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LA Knight’s megastar rise hinges on style change from Roman Reigns

The Tribal Chief must tweak his match formula to elevate Knight at Crown Jewel.

LA Knight’s rapid ascent in WWE is arguably one of the greatest success stories in wrestling history. In less than a year, Knight went from playing a manager in a dead-end gimmick to nearly getting fired to becoming one of the most uber-popular superstars in the entire industry.

And now he’s on the cusp of headlining a premium live event against Roman Reigns, arguably the most preeminent superstar in wrestling history, for the Undisputed WWE Universal Championship. And while all that sounds exciting, the reaction to the announcement of their impending battle at Crown Jewel was met with skepticism.

For many, it doesn’t matter what Roman Reigns does between now and next spring because they’re convinced that he won’t lose the Undisputed title anywhere but WrestleMania, which stomps out any possibility Knight has of dethroning him. Because of this, enthusiasm has given way to trepidation as a good portion of the audience chooses to focus on how WWE will get out of this match without putting the title on Knight and ruining his surge.

If that’s the case, WWE will need to lean on Roman Reigns to protect Knight in a way that certifies his challenger’s claim of being a megastar. Consequently, Reigns must change his formulaic routine inside the ring for this performance.

As many have noticed, a typical Roman Reigns match follows a pattern. It’s a slow pace filled with plenty of trash talk and dominance by The Tribal Chief. The action picks up as it nears its conclusion and often features the referee getting knocked out, inviting outside interference by the Bloodline, resulting in a victory for Reigns.

While many argue that this routine has become stale and predictable, it’s worth noting that such finishes have kept Reigns’ opponents looking strong because they never lost clean.

For someone like Sami Zayn, who went from wrestling Jackass star Johnny Knoxville to mixing it up in the main event with the champ, losing after copious amounts of roguery helped give him credibility as a worthy challenger.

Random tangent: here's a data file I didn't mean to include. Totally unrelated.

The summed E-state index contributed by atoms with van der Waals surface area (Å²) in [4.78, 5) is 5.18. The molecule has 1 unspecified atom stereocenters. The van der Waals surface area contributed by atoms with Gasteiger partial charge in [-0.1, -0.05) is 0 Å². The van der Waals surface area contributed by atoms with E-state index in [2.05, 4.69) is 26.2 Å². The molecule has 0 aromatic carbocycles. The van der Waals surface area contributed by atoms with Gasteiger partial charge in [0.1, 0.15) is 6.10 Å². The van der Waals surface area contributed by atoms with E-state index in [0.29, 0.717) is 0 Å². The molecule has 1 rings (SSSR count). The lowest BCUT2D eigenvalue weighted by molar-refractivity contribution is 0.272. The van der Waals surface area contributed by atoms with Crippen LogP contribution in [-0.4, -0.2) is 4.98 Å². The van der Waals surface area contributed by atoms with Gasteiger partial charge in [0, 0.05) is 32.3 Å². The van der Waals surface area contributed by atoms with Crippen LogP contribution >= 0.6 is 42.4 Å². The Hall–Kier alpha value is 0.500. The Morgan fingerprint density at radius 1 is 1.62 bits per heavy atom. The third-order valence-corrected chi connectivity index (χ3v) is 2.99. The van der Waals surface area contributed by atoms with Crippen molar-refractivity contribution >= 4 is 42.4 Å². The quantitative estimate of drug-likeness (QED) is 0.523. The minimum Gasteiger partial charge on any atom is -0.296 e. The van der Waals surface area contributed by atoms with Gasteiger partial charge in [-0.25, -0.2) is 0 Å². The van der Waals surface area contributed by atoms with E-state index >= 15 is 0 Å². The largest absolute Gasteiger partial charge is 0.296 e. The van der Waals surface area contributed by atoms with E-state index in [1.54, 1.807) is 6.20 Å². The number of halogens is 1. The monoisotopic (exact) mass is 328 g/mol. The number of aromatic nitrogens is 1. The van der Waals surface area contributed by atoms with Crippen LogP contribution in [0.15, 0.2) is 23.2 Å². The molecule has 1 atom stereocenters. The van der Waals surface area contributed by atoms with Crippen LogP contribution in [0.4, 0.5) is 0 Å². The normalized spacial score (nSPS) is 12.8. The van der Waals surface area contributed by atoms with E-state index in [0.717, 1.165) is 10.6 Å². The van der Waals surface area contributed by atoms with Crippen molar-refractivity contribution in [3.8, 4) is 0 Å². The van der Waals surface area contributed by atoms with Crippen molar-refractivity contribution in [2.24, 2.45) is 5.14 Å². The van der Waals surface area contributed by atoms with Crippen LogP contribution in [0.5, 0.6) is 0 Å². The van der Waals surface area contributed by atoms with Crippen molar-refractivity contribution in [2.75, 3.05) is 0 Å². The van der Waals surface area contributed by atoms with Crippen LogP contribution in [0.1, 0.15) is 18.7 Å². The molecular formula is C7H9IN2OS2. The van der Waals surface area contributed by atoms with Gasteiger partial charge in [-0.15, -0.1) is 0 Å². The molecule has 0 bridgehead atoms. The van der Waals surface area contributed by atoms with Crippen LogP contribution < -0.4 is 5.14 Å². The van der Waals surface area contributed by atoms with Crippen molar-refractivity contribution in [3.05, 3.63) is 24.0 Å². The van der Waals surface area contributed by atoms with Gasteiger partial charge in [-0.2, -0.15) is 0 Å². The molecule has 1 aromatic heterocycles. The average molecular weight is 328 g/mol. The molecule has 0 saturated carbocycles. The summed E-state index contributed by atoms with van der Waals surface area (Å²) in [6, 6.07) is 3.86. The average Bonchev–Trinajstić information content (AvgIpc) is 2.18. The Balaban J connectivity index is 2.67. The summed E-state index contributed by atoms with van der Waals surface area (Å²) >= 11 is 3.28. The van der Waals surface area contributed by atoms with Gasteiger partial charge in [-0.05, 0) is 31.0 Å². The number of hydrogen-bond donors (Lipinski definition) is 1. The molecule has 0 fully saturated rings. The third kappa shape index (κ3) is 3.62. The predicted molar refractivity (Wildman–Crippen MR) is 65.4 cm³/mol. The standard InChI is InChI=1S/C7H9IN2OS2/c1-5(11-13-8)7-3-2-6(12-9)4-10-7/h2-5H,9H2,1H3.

In the case of Cody Rhodes, many thought he was a lock to take the title from Reigns at WrestleMania this past year. But his questionable defeat mirrored the struggles that endeared his father, Dusty Rhodes, to millions of people in the mid-’80s as he talked about going through hard times. Hence, delaying Rhodes’ victory encouraged fans to rally behind The American Nightmare even more, making the ambrosia that much sweeter whenever WWE decides to pour its audience a glass of that nectar.

But this tried and true recipe won’t work for LA Knight, who turns 41 just before Crown Jewel. He doesn’t have time on his side to rebound from a loss like the younger Rhodes. Thus, WWE must be careful with ruining Knight’s appeal since his window to a future world title run is considerably short.

And unlike Zayn, Knight isn’t an underdog who found his way into this opportunity by luck or circumstance. Knight has scratched and clawed for almost 20 years to get to where he’s at. And as he said recently on SmackDown, he can’t stop and won’t stop.

And that’s the story of the match.

Knight must start hot and fast, an uncharacteristic scene in the champion’s recitals, and take the fight to Reigns, forcing him to backpedal and question what he has gotten himself into. And when Reigns finally does take charge, that’s when Knight proves his mettle.

First, Reigns must pay for any hubris he shows in this contest. The minute he starts to pose or play to the crowd, Knight must cut him off to remind Reigns and the fans that he’s not there to play. Then, Reigns must throw everything he has at Knight, only to realize that, at least on this evening, he doesn’t have what it takes to beat Knight. Deflated, Reigns purposely gets himself disqualified in the ultimate act of desperation, arguably making this the only correct outcome for this story.

And despite what may seem like a bogus finish, it all comes down to execution. Knight must leave standing tall with his swagger intact as he mocks and challenges a retreating champion to close the show. Anything less risks flattening him while perhaps giving fans a reason to tune out until WrestleMania.

And now I turn it over to you, Cagesiders. How do you see Roman Reigns and LA Knight playing out at Crown Jewel? What must WWE do to protect Knight if he isn’t winning the title? Or do you think WWE should shock the world by putting the belt on Knight and continuing to run with the hot hand they’ve been given?

Let us know in the comments section.

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